“To lay that out, I had to section it out on the floor to get an idea of how to build it,” says Neal Bowlus, superintendent with drywall contractor Turner-Brooks, of Madison Heights, Mich. “I had to pick a plane, in that sphere, that intersected the floor level. I had to work the ellipse and the radius to allow me to get the proper layout of the angle. The exterior part of that room has openings that intersect at the different radii and we worked to maintain equal spacing in between.
“The interior walls are plumb, the exterior walls’ radius—but they were on an ellipse so they increase or decrease depending on which direction we were going from center,” says Bowlus. “I figured what that radius was going to be mathematically and I ordered the studs. They were more than 28 feet long. We built units where we combined two of those studs, open-side together, so we’d create more or less a tube stud and strapped them together so we had a section in between. That was the only way we got something to relate to and tie to and build everything to. We did these set by set. Once we had the metal framing done, we laid the High Flex 1/4-inch and pieced that on there.”
In order to wrap the board across the curved metal framing, Turner-Brooks would try to lay as much of the 4-feet-by-8-feet sheets in whole as possible.
“We worked it around as much as possible and relief cut it to let it come in, to break it at the stud,” Bowlus continues. “We used two layers of the National Gypsum board. That was the only way of covering everything.”
With drywall hung horizontally, the mudding and taping gave the workers “more latitude.” Occasionally, when laying the sheets, the board would “run off” with cracks, and the process would have to start over.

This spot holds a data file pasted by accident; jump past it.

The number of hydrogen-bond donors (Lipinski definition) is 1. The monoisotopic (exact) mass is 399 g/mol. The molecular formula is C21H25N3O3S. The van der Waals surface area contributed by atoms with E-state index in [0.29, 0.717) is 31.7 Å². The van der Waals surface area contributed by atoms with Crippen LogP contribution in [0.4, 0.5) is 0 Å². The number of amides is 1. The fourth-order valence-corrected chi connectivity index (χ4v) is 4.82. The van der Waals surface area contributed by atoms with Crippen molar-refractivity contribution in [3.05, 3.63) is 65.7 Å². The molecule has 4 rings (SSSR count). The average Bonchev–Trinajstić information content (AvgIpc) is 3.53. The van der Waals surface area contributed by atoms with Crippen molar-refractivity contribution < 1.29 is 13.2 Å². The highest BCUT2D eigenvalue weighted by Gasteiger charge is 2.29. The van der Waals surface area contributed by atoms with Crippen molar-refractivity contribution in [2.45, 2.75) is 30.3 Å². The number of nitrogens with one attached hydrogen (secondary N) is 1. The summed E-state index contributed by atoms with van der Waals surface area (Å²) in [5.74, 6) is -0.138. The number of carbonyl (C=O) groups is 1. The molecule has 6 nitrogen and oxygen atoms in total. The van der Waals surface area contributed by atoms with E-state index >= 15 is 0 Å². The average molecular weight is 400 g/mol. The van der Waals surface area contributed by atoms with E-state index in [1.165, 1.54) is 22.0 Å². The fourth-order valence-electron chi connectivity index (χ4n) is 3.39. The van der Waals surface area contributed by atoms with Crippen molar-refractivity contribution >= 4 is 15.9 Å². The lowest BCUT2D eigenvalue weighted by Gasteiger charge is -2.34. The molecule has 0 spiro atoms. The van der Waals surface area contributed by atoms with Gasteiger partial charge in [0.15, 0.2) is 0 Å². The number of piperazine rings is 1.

Supporting the oval-shaped room are two structural beams. As of press time, the beams were exposed and only bore sprayed-on fire stopping. At 60-feet tall, the beams are on an 8-degree angle to be covered with prefabricated columns manufactured by Fry Reglet.
Other challenges of the project utilized hundreds—if not thousands—of curved metal framing for an elaborate layout of soffits on the first floor, and sprinkled throughout elsewhere. Overlapping serpentine soffits come down in short lengths (some at only 3 inches) on top of other tracks of soffits. The layout of these serpentine patterns was laid out on the floor, directly below where the tracks were to be installed. Some of these bendable tracks were installed in areas that were much more elevated than the standard ceiling height.
“There wasn’t a straight wall or drop in the project—everything was different,” says Mike Harry, project director of Turner-Brooks. “The deck height is 18 feet, and as you get above 14 feet, things slow down considerably.”
For not only safety but the practicality of installation, an intricate scaffolding unit had to be layered in the area of the spiral staircase, a unit that stretches from the first to third floors. For more intricate ceiling and soffit work, planks were stretched and intersected from the top of the stair opening, then sheeted in with plywood, with yet another scaffold tower erected on top to make possible the installation of more drywall. The control joints installed in this board with a zigzag pattern.
“We were fortunate that in our time frame we were able to manage that project with very skilled people,” concludes Harry.
Slated for a July 2003 public opening, the project will appear to be a fresh and exciting start for those that it services. Ten years ago, the library had offered approximately 500,000 items in circulation and had just introduced the first ever public remote access to its catalog, justifying future growth. With this new facility that more than doubles its current features and services, it may not be Disney World, but it rivals the didactic nature of the Epcot in architecture, construction and education.